CNN legal analyst Areva Martin, she joins me now. Areva, nothing at all lessens the shock and the pain of seeing that image or thinking about this happening seven decades ago. And yet, after seven hours of testimony, the grand jury decided there wasn't enough evidence to indict her on kidnapping or manslaughter charges. Now, there is a difference between how people think about moral culpability, legal culpability, and what a grand jury would be deciding, right?

AREVA MARTIN, CNN LEGAL ANALYST, CIVIL RIGHTS ATTORNEY: Well, absolutely, Laura. It is shocking as the story is and the horrors of it. As you said, even 70 years later, it is still as painful to think about what happened to Emmett Till.

I am not surprised that the grand jury did not come back with an indictment for Carolyn Bryant. We know that there have been efforts over the last 10 to 15 years to have the case, you know, reopened, to have it re-investigated, to have charges brought against Carolyn Bryant. But every time that there has been a re-investigation of the facts of this case, the outcome has been the same.

There's been a determination that there is just not enough evidence to charge her, even though we know that there is this alleged memoir where Carolyn Bryant apparently recanted her statement about what Emmett Till did. But even with that memoir being out in the public sphere, no district attorney has been willing to move forward with charges against her.

COATES: We also learned that back in June, there was an unserved warrant for her arrest that was found charging her and her then- husband Roy Bryant and brother-in-law J.W. Milam in Emmett Till's abduction.

I have to tell you, just saying their names just sickens me to think about what they did, what the two men -- who -- what they did to Emmett Till. It really -- it causes me a great deal of pain to even articulate that. They were arrested and they were acquitted on murder charges only to then confess later.

But Donham, she was never taken into custody. So, this wasn't followed up on? I mean, an arrest warrant until now? That's stunning to people.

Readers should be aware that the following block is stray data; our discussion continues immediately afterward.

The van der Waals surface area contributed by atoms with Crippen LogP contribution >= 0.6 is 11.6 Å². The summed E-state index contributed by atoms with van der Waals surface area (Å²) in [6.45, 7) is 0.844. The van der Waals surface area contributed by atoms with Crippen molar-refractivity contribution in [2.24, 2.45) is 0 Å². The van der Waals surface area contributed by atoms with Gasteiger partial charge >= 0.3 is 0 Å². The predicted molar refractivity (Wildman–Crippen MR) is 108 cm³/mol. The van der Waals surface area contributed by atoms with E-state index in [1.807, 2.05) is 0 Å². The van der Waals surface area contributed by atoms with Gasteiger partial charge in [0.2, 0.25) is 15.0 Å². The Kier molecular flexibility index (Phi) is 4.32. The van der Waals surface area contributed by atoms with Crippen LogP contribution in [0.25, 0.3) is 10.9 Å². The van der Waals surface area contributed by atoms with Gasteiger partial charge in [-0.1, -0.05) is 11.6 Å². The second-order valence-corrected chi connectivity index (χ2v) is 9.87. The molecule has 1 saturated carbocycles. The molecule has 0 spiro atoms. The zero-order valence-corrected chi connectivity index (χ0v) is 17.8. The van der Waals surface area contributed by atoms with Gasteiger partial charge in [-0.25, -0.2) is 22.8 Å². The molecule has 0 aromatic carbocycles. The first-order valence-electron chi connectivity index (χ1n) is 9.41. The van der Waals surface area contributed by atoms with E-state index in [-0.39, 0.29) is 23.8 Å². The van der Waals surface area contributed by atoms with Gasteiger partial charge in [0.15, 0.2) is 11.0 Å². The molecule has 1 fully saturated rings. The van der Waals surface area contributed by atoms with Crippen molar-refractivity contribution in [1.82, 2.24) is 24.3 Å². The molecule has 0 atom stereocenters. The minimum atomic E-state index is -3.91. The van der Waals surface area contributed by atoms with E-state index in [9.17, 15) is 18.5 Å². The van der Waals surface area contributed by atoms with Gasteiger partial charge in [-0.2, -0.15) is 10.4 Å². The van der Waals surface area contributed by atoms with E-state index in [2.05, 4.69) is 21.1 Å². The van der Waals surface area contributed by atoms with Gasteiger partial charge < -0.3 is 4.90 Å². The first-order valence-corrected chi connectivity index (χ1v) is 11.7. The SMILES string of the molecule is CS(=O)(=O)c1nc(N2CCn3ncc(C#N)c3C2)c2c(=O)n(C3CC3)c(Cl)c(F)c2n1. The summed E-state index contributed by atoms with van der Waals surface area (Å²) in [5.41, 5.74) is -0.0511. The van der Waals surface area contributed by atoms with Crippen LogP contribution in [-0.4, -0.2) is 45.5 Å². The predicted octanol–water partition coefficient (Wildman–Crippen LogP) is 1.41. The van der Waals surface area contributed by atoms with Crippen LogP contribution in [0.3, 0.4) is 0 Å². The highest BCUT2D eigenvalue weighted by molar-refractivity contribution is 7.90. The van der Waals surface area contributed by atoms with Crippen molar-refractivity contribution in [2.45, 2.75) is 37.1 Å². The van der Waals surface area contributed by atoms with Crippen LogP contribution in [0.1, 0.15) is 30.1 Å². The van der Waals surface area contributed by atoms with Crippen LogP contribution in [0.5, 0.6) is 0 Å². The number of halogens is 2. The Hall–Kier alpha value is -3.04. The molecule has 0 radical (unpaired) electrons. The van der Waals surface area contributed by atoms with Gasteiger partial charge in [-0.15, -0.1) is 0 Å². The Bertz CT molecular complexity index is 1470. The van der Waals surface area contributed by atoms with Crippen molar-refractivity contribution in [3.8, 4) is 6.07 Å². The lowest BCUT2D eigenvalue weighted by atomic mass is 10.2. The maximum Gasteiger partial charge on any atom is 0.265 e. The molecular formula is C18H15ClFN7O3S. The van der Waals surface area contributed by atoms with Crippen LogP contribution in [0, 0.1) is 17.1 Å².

MARTIN: It absolutely is stunning. And you talk about the system failing this family. That's exactly what happened, Laura. The system failed in the Till's family.

There was this woman who was apparently available. She was -- her whereabouts were not unknown. She did not leave the country. But to think that she was allowed to escape, you know, punishment and to not be held accountable for the role that she played in the lynching of Emmett Till is very disturbing.

And talking about Tmmett Till turning 81, he has a cousin who says he was an eyewitness to what happened, who talks about until this day how painful this entire experience still is for his entire family.

So, there are still people who are living, Laura, who were alive at the time. You know, who are alive, who witnessed this, who can still give testimony about what happened to Emmett Till.

COATES: So, what does that say, Areva, about this country that we are still searching for justice for this? I mean, this was a case. This was a person who has been so impactful in the overall civil rights movement. I mean, the story of Emmett Till is well known. It is something that is inescapable.

MARTIN: I think what it says, Laura, is that we have so much work to still do in this country. We've made, of course, a lot of progress. But we know that we still have a dual justice system. We know we have a justice system that treats African-Americans and people of color differently.


We know that the standards that are applied to African- Americans are different. We know that the life of 15-year-old Black Emmett Till does not have or did not have the same meaning, that the life of someone who is white, if that had been a white boy who had been killed by two Black men, had a Black woman been involved in this conspiracy with these two men to kill a 15-year-old white teen, we know that the outcome would have been different.

And that is the reality that we find ourselves in. It says to us, Laura, that we can't stop working, we can't stop fighting, we can't stop standing up, and we can't stop calling out the kind of injustices that we see with respect to the Emmett Till case, that we see played out in cases even in 2022.

COATES: So well said. Areva Martin, that young boy ought to become a man and should be a great grandfather this day. He is not.


COATES: Thank you, everyone, for watching. Our coverage continues.